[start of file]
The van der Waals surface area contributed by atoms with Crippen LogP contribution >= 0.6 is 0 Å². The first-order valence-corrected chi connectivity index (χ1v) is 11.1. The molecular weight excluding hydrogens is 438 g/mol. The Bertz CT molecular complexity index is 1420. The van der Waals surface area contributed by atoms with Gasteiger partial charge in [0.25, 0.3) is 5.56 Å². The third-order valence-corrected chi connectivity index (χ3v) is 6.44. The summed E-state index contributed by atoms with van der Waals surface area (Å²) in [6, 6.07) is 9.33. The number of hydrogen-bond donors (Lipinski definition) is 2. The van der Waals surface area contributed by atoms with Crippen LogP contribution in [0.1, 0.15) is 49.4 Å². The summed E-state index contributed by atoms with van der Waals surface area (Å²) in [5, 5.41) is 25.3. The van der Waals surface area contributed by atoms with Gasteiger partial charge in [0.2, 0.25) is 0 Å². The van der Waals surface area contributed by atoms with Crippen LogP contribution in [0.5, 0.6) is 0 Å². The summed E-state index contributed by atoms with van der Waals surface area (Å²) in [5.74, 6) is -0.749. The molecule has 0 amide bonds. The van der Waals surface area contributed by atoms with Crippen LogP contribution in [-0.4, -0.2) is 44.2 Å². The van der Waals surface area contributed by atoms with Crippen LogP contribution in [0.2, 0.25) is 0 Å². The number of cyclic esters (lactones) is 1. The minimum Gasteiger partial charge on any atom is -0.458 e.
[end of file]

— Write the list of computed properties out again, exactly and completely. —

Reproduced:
The van der Waals surface area contributed by atoms with Crippen LogP contribution >= 0.6 is 0 Å². The first-order valence-corrected chi connectivity index (χ1v) is 11.1. The molecular weight excluding hydrogens is 438 g/mol. The Bertz CT molecular complexity index is 1420. The van der Waals surface area contributed by atoms with Gasteiger partial charge in [0.25, 0.3) is 5.56 Å². The third-order valence-corrected chi connectivity index (χ3v) is 6.44. The summed E-state index contributed by atoms with van der Waals surface area (Å²) in [6, 6.07) is 9.33. The number of hydrogen-bond donors (Lipinski definition) is 2. The van der Waals surface area contributed by atoms with Crippen LogP contribution in [0.1, 0.15) is 49.4 Å². The summed E-state index contributed by atoms with van der Waals surface area (Å²) in [5, 5.41) is 25.3. The van der Waals surface area contributed by atoms with Gasteiger partial charge in [0.2, 0.25) is 0 Å². The van der Waals surface area contributed by atoms with Crippen LogP contribution in [0.5, 0.6) is 0 Å². The summed E-state index contributed by atoms with van der Waals surface area (Å²) in [5.74, 6) is -0.749. The molecule has 0 amide bonds. The van der Waals surface area contributed by atoms with Crippen LogP contribution in [-0.4, -0.2) is 44.2 Å². The van der Waals surface area contributed by atoms with Crippen LogP contribution in [0.2, 0.25) is 0 Å². The number of cyclic esters (lactones) is 1. The minimum Gasteiger partial charge on any atom is -0.458 e.